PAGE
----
Three months ago, most organs of the American right understood that firing Mueller would be a disaster, and tried to discourage Trump from doing anything rash—even if they didn’t go so far as to say firing Mueller should carry consequences. Today, Fox News (the president’s closest adviser) is a non-stop infomercial, hawking the idea of firing Mueller, and Ryan’s allies at the Wall Street Journal editorial board are openly encouraging an end to his investigation.

The pressure on Trump to fire Mueller has never been greater, but at the same time, the theoretical means by which Trump could be restrained have never been clearer.

As noted here last week, the three Republican senators in open defiance of Trump have the potential to place real limits on what Trump might dare do—but only if they are the faces of something more than a Potemkin rebellion.

Sens. John McCain (R-AZ), Bob Corker (R-TN), and Jeff Flake (R-AZ) can’t remove Trump from office, but they could jointly and credibly spell out consequences they’d impose were Trump to kill the Russia investigation.

They could pledge that if Trump fires Mueller, they will stop all legislation from passing until Congress reinstates Mueller. They could pledge that if Trump issues pardons for crimes his campaign committed, they will use similar leverage to insist upon an impeachment inquiry, complete with full public disclosure of any information Mueller has unearthed about them.

By saying nothing, they tempt Trump with the belief that Republicans in Congress will let him get away with anything. No doubt he believes that already, and with good reason. In theory, these senators can wait until Trump acts on his impulses and then impose the consequences anyhow, but having failed to establish the disincentive in advance, the temptation to do the easy thing, let bygones be bygones if Trump acts first, will be enormous.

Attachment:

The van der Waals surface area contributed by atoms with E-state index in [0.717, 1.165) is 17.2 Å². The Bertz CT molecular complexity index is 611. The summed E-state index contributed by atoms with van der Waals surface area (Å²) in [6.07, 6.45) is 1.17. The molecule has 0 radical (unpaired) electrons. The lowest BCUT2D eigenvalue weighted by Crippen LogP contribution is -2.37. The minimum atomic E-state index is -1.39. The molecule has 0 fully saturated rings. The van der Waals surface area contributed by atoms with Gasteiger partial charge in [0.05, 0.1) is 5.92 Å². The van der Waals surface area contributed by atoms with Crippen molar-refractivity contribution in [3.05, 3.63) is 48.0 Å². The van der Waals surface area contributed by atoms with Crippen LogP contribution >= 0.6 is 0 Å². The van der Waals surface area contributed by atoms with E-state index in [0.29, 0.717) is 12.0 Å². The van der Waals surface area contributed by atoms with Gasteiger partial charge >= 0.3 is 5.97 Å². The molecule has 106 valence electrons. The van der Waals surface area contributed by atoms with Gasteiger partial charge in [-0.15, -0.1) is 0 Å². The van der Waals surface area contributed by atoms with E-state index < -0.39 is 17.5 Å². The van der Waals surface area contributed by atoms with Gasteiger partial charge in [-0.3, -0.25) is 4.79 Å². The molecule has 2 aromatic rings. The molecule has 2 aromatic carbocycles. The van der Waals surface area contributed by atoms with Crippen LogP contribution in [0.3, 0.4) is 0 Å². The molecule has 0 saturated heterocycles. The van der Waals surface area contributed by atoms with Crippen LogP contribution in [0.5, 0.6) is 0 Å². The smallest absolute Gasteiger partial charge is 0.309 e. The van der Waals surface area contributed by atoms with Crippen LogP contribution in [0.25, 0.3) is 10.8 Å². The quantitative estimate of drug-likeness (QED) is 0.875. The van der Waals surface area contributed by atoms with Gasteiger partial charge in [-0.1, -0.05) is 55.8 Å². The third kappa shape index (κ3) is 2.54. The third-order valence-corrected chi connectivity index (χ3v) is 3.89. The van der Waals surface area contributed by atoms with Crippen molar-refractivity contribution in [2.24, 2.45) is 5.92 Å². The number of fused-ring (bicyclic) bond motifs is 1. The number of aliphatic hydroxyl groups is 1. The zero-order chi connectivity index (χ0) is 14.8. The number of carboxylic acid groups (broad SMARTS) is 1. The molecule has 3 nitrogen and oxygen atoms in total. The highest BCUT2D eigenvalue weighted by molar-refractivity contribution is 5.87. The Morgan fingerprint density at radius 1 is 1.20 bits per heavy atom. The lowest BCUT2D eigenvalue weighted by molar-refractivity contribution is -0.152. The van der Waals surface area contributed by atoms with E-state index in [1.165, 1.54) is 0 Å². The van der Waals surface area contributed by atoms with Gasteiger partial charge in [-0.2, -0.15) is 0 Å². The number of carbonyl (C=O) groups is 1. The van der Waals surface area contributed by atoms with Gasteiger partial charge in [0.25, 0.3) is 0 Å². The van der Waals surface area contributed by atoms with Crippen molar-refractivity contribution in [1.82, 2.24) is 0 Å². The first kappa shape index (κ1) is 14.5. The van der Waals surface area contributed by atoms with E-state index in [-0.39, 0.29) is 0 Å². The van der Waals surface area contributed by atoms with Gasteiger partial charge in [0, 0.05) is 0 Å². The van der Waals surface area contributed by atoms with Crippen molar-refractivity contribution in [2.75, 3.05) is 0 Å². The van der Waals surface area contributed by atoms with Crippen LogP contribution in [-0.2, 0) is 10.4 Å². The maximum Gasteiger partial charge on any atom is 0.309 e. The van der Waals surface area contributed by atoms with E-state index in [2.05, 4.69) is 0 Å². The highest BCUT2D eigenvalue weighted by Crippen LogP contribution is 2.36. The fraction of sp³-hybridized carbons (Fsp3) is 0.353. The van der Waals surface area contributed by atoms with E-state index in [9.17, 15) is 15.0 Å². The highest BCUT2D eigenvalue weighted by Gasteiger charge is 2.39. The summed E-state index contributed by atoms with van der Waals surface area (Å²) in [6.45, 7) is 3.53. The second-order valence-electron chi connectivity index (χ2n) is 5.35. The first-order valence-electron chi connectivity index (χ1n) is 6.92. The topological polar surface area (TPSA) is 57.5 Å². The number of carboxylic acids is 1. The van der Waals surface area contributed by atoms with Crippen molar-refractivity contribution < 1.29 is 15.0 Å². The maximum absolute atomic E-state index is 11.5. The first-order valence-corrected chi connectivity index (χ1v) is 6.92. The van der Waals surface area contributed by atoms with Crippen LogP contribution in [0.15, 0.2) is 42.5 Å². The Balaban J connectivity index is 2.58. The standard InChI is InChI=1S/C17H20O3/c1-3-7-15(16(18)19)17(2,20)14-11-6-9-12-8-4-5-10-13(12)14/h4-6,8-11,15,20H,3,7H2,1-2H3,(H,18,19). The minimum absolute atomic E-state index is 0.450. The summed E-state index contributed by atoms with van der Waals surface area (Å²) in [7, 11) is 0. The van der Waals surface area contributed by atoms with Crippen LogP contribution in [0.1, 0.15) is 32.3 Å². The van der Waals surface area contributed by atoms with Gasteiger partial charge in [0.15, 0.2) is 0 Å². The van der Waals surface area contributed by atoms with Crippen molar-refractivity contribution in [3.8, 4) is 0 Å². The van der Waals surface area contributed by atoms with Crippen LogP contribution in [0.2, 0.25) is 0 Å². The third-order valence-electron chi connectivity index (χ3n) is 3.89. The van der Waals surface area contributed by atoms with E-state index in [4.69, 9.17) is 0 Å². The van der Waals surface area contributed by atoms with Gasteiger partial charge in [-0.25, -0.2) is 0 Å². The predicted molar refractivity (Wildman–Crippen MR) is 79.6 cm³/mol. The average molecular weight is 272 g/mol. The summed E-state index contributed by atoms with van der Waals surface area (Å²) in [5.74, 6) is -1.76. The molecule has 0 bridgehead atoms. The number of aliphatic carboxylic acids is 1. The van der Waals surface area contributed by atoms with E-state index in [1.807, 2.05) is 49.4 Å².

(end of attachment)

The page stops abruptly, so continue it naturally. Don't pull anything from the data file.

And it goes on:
The stakes here extend far beyond the question of whether the president can place himself and his favored allies above the law. Right now, the Mueller investigation is the only procedural response to Russia’s interference in the 2016 election with the power to discourage further hacking and other sabotage. If the American government’s response to the subversion of a national election is for the president to disband the law enforcement response, and for Congress to tacitly assent, bad actors will receive the intended message: Anything illegal they do to empower Trump politically will be forgiven. The damage to what’s left of U.S. democracy would be potentially lethal. But nearly the entire conservative movement has made peace with that, and the rare exceptions are declining to comment.

By not firing Mueller last summer, Trump hardened a conventional wisdom that the Russia investigation would be safe. Not only does that conventional wisdom underrate the likelihood that Mueller simply hadn’t gotten close enough for Trump to fire him, it underrates the possibility that Trump has already tried to fire Mueller, only to be deterred internally. The voices of deterrence are cracking, and Mueller isn’t backing off.

This article has been updated.